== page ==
Food & Nutrition

10 Gross Food Ingredients You Didn’t Know You Were Eating

Pink slime is just the beginning. Here are more gross ingredients that might be in your next bite of food.


Close-up photo of raw minced meat / mince /ground meat. Textured food background.inter reality/Shutterstock

Concerns over this chemical came to a head in 2012, when there was so much backlash over ammonia-treated “finely textured beef” (aka “pink slime”) that it was taken out of school lunches. Regardless of the fact that you probably don’t like the idea of ingesting a product more commonly used to clean floors, research shows ammonia in beef is safe. Ammonia may also show up in small amounts in peanut butter, chips, and other foods, and the truth is, processed foods contain all sorts of gross-sounding ingredients that have been deemed safe by the FDA and USDA. Here’s a rundown.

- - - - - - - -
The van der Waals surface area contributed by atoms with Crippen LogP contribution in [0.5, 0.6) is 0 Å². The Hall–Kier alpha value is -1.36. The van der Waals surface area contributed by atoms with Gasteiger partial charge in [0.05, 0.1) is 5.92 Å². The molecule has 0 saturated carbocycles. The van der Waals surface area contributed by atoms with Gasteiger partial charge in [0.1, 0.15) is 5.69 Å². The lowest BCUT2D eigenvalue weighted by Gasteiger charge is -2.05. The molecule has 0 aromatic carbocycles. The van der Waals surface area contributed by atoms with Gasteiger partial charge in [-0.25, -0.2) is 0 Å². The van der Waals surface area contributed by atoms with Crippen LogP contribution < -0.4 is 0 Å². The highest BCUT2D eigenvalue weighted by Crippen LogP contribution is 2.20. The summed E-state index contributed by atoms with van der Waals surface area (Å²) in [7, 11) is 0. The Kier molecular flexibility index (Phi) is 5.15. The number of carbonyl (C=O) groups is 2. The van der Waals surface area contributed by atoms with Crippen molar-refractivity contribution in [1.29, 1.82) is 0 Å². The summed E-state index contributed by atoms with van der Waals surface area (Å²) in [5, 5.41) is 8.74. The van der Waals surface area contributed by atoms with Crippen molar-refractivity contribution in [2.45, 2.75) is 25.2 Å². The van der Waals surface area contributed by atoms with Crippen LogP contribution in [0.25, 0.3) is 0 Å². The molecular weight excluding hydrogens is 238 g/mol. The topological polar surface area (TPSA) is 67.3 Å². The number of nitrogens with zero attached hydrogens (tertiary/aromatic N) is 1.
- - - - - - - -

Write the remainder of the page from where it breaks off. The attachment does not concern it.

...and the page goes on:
Human or hog hair, or duck feathers

professional hairdresser scissors on dark backgroundSuslik1983/Shutterstock

Mass-produced baked goods often contain L-cysteine, an amino acid that helps strengthen the dough. Sounds innocent enough, but you might want to pay attention if you’re vegan. Most of the time it’s made from duck or goose feathers, though some companies have used human hair, or pig bristles and hooves. L-cysteine can be made synthetically, but it’s expensive, so you might want to call up a company if you’re worried about animal products. Don’t miss these disgusting (and dangerous) things you didn’t know you were eating.

Sprayed-on viruses

Lactobacillus bacteria colonies. A gloved hand holding a Petri dish that contains Gram-positive lactobacillus bacteria grown on agar. Lactobacillus is a common yogurt probiotic.NatalieIme/Shutterstock

Sounds a bit backward, but some companies add viruses to meat, poultry, and egg products to keep consumers healthy. These “bacteriophages” would prey on dangerous bacteria like Listeria, and the first ones were cleared as safe by the FDA in 2006. Since then, other cocktails of viruses have been given a thumbs up. “Virus” sounds scary, but the products are generally recognized as safe.

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